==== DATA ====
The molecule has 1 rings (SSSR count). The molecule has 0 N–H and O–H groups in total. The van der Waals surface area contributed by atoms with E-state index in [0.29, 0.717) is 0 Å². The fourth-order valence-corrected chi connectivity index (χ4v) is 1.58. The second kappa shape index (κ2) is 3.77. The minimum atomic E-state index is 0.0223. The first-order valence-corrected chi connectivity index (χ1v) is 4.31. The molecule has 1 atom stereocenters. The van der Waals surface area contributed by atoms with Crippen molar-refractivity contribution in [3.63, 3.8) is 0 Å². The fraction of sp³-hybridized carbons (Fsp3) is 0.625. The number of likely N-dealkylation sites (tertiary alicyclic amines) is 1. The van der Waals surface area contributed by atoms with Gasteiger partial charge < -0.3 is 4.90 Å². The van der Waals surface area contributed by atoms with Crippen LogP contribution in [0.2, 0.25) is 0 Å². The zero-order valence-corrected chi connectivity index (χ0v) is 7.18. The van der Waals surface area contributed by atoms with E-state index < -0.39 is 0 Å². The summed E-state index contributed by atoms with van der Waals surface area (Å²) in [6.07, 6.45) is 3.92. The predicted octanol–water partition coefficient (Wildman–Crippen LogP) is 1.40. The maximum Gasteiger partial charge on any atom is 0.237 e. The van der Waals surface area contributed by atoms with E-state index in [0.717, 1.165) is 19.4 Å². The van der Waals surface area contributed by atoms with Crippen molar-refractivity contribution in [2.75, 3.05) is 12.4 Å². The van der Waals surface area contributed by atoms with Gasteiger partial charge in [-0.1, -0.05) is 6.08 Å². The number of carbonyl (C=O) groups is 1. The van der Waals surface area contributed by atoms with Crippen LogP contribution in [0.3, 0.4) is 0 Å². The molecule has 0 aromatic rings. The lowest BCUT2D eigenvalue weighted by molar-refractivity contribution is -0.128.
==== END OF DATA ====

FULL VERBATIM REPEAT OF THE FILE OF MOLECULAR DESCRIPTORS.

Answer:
The molecule has 1 rings (SSSR count). The molecule has 0 N–H and O–H groups in total. The van der Waals surface area contributed by atoms with E-state index in [0.29, 0.717) is 0 Å². The fourth-order valence-corrected chi connectivity index (χ4v) is 1.58. The second kappa shape index (κ2) is 3.77. The minimum atomic E-state index is 0.0223. The first-order valence-corrected chi connectivity index (χ1v) is 4.31. The molecule has 1 atom stereocenters. The van der Waals surface area contributed by atoms with Crippen molar-refractivity contribution in [3.63, 3.8) is 0 Å². The fraction of sp³-hybridized carbons (Fsp3) is 0.625. The number of likely N-dealkylation sites (tertiary alicyclic amines) is 1. The van der Waals surface area contributed by atoms with Gasteiger partial charge < -0.3 is 4.90 Å². The van der Waals surface area contributed by atoms with Crippen LogP contribution in [0.2, 0.25) is 0 Å². The zero-order valence-corrected chi connectivity index (χ0v) is 7.18. The van der Waals surface area contributed by atoms with E-state index < -0.39 is 0 Å². The summed E-state index contributed by atoms with van der Waals surface area (Å²) in [6.07, 6.45) is 3.92. The predicted octanol–water partition coefficient (Wildman–Crippen LogP) is 1.40. The maximum Gasteiger partial charge on any atom is 0.237 e. The van der Waals surface area contributed by atoms with E-state index in [0.717, 1.165) is 19.4 Å². The van der Waals surface area contributed by atoms with Crippen molar-refractivity contribution in [2.75, 3.05) is 12.4 Å². The van der Waals surface area contributed by atoms with Gasteiger partial charge in [-0.1, -0.05) is 6.08 Å². The number of carbonyl (C=O) groups is 1. The van der Waals surface area contributed by atoms with Crippen LogP contribution in [0.3, 0.4) is 0 Å². The molecule has 0 aromatic rings. The lowest BCUT2D eigenvalue weighted by molar-refractivity contribution is -0.128.